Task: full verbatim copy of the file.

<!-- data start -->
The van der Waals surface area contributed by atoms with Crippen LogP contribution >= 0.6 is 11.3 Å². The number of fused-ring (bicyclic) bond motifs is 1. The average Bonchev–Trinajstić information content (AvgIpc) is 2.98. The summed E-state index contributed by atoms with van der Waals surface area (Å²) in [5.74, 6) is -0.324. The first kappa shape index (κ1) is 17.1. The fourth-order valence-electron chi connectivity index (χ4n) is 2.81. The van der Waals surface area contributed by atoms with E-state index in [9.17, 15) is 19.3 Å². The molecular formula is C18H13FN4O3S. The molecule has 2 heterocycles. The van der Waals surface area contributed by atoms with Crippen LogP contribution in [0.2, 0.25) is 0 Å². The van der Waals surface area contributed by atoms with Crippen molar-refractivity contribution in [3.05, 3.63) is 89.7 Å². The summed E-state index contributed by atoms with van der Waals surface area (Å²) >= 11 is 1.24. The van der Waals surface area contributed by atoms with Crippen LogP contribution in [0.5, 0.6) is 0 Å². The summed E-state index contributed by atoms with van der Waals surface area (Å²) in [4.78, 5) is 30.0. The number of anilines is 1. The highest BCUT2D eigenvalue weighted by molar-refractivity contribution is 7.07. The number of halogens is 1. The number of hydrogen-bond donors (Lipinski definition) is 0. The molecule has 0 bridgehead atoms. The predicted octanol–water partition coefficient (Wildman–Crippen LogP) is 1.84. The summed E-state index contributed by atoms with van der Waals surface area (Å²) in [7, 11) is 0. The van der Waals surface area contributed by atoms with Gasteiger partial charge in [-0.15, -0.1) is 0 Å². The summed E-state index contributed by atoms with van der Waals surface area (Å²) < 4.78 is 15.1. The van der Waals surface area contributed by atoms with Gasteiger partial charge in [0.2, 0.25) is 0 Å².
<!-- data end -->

The van der Waals surface area contributed by atoms with Crippen LogP contribution >= 0.6 is 11.3 Å². The number of fused-ring (bicyclic) bond motifs is 1. The average Bonchev–Trinajstić information content (AvgIpc) is 2.98. The summed E-state index contributed by atoms with van der Waals surface area (Å²) in [5.74, 6) is -0.324. The first kappa shape index (κ1) is 17.1. The fourth-order valence-electron chi connectivity index (χ4n) is 2.81. The van der Waals surface area contributed by atoms with E-state index in [9.17, 15) is 19.3 Å². The molecular formula is C18H13FN4O3S. The molecule has 2 heterocycles. The van der Waals surface area contributed by atoms with Crippen LogP contribution in [0.2, 0.25) is 0 Å². The van der Waals surface area contributed by atoms with Crippen molar-refractivity contribution in [3.05, 3.63) is 89.7 Å². The summed E-state index contributed by atoms with van der Waals surface area (Å²) >= 11 is 1.24. The van der Waals surface area contributed by atoms with Crippen LogP contribution in [0.5, 0.6) is 0 Å². The summed E-state index contributed by atoms with van der Waals surface area (Å²) in [4.78, 5) is 30.0. The number of anilines is 1. The highest BCUT2D eigenvalue weighted by molar-refractivity contribution is 7.07. The number of halogens is 1. The number of hydrogen-bond donors (Lipinski definition) is 0. The molecule has 0 bridgehead atoms. The predicted octanol–water partition coefficient (Wildman–Crippen LogP) is 1.84. The summed E-state index contributed by atoms with van der Waals surface area (Å²) in [7, 11) is 0. The van der Waals surface area contributed by atoms with Gasteiger partial charge in [-0.15, -0.1) is 0 Å². The summed E-state index contributed by atoms with van der Waals surface area (Å²) < 4.78 is 15.1. The van der Waals surface area contributed by atoms with Gasteiger partial charge in [0.2, 0.25) is 0 Å².